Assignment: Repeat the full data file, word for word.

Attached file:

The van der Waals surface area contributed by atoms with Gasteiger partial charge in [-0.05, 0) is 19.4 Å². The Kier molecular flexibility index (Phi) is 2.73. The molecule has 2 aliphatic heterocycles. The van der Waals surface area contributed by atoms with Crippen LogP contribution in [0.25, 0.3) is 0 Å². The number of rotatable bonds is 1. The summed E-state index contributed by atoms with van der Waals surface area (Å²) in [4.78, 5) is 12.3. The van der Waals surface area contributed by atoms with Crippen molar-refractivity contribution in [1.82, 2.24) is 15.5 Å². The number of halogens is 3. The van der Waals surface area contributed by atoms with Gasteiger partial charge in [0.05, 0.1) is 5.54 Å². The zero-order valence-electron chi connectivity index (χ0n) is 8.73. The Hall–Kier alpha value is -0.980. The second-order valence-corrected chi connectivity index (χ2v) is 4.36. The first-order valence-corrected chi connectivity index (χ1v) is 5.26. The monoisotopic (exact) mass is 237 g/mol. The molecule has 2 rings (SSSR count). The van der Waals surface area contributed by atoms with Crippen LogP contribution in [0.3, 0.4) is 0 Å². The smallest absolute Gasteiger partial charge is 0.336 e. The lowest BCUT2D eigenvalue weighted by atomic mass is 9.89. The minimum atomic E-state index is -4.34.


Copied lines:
The van der Waals surface area contributed by atoms with Gasteiger partial charge in [-0.05, 0) is 19.4 Å². The Kier molecular flexibility index (Phi) is 2.73. The molecule has 2 aliphatic heterocycles. The van der Waals surface area contributed by atoms with Crippen LogP contribution in [0.25, 0.3) is 0 Å². The number of rotatable bonds is 1. The summed E-state index contributed by atoms with van der Waals surface area (Å²) in [4.78, 5) is 12.3. The van der Waals surface area contributed by atoms with Crippen molar-refractivity contribution in [1.82, 2.24) is 15.5 Å². The number of halogens is 3. The van der Waals surface area contributed by atoms with Gasteiger partial charge in [0.05, 0.1) is 5.54 Å². The zero-order valence-electron chi connectivity index (χ0n) is 8.73. The Hall–Kier alpha value is -0.980. The second-order valence-corrected chi connectivity index (χ2v) is 4.36. The first-order valence-corrected chi connectivity index (χ1v) is 5.26. The monoisotopic (exact) mass is 237 g/mol. The molecule has 2 rings (SSSR count). The van der Waals surface area contributed by atoms with Crippen LogP contribution in [0.3, 0.4) is 0 Å². The smallest absolute Gasteiger partial charge is 0.336 e. The lowest BCUT2D eigenvalue weighted by atomic mass is 9.89. The minimum atomic E-state index is -4.34.